Once Coring got inside the police station on West Moore Street, he realized the building was in poor condition.
“It was very, very obvious and very apparent that was not a suitable location to be working in,” he said.
While Coring was on the board of aldermen, the city purchased the new city hall building at 1029 North Howe Street. The police were supposed to relocate there, but the department had been forced to move temporarily to the former visitors center (now Indian Trail Meeting Hall) when mold issues were recognized in the old city hall on Moore Street and space in new city hall had still not been made.
In mid-January, after the second floor became available, Coring moved police department operations to city hall.
He also secured a vault for evidence in the new location. Investigators noted in the audit that the vault at the old city hall was a safety hazard because people could trap themselves. At the temporary station (now Indian Trail Meeting Hall), evidence was often left out in the open; some of the items they found in an office included a firearm from a suicide case and a sexual assault kit.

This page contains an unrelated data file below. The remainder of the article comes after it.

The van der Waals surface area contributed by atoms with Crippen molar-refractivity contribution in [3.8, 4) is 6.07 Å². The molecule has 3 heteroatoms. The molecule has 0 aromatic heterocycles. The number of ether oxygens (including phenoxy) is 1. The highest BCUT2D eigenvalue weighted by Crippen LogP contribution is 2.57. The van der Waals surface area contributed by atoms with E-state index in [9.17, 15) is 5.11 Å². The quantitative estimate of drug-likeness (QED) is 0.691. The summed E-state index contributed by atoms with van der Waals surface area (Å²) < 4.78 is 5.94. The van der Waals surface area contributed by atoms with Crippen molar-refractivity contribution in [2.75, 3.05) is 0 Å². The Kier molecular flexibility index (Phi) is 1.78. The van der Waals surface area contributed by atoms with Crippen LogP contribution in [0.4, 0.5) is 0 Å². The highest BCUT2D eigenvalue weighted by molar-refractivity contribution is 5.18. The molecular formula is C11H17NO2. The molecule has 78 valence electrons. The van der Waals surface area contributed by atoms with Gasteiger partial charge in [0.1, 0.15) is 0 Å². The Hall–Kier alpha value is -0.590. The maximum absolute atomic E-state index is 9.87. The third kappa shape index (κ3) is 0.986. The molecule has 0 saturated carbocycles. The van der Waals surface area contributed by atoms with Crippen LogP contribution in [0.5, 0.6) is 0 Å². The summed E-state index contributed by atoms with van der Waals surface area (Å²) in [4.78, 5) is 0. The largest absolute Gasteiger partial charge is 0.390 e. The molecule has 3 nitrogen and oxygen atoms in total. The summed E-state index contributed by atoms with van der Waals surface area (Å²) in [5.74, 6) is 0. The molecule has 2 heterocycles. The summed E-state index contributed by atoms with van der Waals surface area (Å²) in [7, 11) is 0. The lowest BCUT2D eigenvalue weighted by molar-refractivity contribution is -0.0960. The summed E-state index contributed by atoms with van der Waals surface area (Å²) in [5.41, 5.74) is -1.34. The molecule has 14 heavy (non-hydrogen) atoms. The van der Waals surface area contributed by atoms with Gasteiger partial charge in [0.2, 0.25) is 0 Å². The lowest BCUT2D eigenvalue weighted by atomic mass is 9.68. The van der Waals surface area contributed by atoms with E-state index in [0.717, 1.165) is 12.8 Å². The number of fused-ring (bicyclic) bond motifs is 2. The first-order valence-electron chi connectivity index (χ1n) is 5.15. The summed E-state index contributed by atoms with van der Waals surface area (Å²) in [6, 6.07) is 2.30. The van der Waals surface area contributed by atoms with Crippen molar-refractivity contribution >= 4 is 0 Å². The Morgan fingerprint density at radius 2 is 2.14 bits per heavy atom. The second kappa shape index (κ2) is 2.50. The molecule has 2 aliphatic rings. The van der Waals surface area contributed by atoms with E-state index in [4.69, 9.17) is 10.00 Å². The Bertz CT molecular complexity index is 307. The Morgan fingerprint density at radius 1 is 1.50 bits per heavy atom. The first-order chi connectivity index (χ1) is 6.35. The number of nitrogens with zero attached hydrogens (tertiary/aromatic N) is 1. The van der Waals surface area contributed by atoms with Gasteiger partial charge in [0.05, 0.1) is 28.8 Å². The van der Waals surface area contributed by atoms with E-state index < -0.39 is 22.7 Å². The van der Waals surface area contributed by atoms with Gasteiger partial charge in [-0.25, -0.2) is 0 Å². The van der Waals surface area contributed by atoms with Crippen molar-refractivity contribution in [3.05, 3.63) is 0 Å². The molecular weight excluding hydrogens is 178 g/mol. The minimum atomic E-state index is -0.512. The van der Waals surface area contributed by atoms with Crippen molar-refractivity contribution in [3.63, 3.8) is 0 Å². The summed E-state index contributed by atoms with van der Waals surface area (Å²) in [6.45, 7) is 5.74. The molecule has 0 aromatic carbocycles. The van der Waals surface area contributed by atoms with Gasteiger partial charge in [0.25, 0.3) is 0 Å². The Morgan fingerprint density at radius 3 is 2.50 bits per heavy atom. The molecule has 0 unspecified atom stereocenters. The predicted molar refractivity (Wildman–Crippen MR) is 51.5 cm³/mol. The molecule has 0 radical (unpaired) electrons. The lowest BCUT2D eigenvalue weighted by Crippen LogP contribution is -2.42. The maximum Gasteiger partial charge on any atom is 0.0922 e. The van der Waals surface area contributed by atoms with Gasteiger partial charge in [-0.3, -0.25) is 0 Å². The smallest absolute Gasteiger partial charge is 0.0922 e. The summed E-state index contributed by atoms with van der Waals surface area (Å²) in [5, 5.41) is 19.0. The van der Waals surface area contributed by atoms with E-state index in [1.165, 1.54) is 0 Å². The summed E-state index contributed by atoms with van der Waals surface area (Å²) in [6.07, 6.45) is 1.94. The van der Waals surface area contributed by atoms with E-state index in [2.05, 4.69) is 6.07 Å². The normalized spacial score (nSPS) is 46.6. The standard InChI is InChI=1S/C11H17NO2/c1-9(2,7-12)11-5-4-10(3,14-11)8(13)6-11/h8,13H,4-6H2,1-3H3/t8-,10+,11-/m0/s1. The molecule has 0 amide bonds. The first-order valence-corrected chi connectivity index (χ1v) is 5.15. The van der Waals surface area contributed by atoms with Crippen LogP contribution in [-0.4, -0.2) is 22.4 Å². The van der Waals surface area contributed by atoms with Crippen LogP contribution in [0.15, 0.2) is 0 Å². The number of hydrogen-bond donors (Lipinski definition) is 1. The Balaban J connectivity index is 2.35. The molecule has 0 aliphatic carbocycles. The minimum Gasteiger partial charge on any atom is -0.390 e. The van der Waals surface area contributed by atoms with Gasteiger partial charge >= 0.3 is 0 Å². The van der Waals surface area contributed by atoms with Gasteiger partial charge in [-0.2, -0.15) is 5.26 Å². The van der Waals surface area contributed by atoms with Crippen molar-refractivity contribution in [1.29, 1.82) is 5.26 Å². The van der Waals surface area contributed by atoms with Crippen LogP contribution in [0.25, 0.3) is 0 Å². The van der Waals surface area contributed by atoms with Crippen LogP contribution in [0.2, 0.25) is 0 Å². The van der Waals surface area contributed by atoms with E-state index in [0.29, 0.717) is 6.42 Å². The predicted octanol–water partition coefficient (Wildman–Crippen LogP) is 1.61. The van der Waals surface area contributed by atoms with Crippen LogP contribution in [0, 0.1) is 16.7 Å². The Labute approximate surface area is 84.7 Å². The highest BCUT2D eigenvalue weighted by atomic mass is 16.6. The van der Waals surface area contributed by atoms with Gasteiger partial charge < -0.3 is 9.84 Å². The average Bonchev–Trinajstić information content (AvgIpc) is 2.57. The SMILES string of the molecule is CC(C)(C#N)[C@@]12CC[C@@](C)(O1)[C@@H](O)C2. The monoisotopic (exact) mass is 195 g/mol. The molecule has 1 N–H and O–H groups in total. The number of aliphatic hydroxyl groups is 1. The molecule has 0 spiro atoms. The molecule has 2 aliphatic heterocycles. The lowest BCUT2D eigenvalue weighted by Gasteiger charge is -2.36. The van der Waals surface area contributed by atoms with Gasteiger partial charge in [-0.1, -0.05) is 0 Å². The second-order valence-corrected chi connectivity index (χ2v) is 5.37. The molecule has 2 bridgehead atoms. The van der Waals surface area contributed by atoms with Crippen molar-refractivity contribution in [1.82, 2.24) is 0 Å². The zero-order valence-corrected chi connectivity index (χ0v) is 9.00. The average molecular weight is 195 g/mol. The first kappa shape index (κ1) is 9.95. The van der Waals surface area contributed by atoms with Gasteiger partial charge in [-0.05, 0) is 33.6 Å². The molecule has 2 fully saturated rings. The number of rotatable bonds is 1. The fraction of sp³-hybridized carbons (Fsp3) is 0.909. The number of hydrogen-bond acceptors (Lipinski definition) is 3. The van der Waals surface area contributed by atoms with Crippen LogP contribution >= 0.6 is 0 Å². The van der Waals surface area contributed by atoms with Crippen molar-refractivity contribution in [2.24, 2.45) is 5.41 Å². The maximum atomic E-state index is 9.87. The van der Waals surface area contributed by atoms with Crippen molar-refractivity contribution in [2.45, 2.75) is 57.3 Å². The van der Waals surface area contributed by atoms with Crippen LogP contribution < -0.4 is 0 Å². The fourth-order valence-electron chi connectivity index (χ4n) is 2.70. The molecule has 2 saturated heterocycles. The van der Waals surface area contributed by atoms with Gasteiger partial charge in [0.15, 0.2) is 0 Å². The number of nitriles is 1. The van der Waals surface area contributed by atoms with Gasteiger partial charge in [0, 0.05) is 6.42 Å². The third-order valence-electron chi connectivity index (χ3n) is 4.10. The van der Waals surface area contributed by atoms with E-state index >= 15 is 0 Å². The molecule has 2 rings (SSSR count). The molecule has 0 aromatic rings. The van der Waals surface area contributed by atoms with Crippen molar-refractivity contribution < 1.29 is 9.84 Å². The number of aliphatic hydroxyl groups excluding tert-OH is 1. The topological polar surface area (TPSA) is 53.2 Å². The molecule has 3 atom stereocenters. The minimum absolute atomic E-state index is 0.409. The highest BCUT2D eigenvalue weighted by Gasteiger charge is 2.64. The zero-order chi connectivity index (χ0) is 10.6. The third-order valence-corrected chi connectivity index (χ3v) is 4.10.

But some evidence is still in the old city hall, and it will be a significant undertaking to sort through. Each item has to be evaluated by case: should it be kept, destroyed, sold or returned?
“I was shocked when I went in there,” Coring said about the old city hall vault, adding that there was evidence seized by officers he knew when he was a kid.
From the ground up
Coring believes the officers need to be “leading from the ground up, not just sitting at the top,” and says the way to do that is through community policing.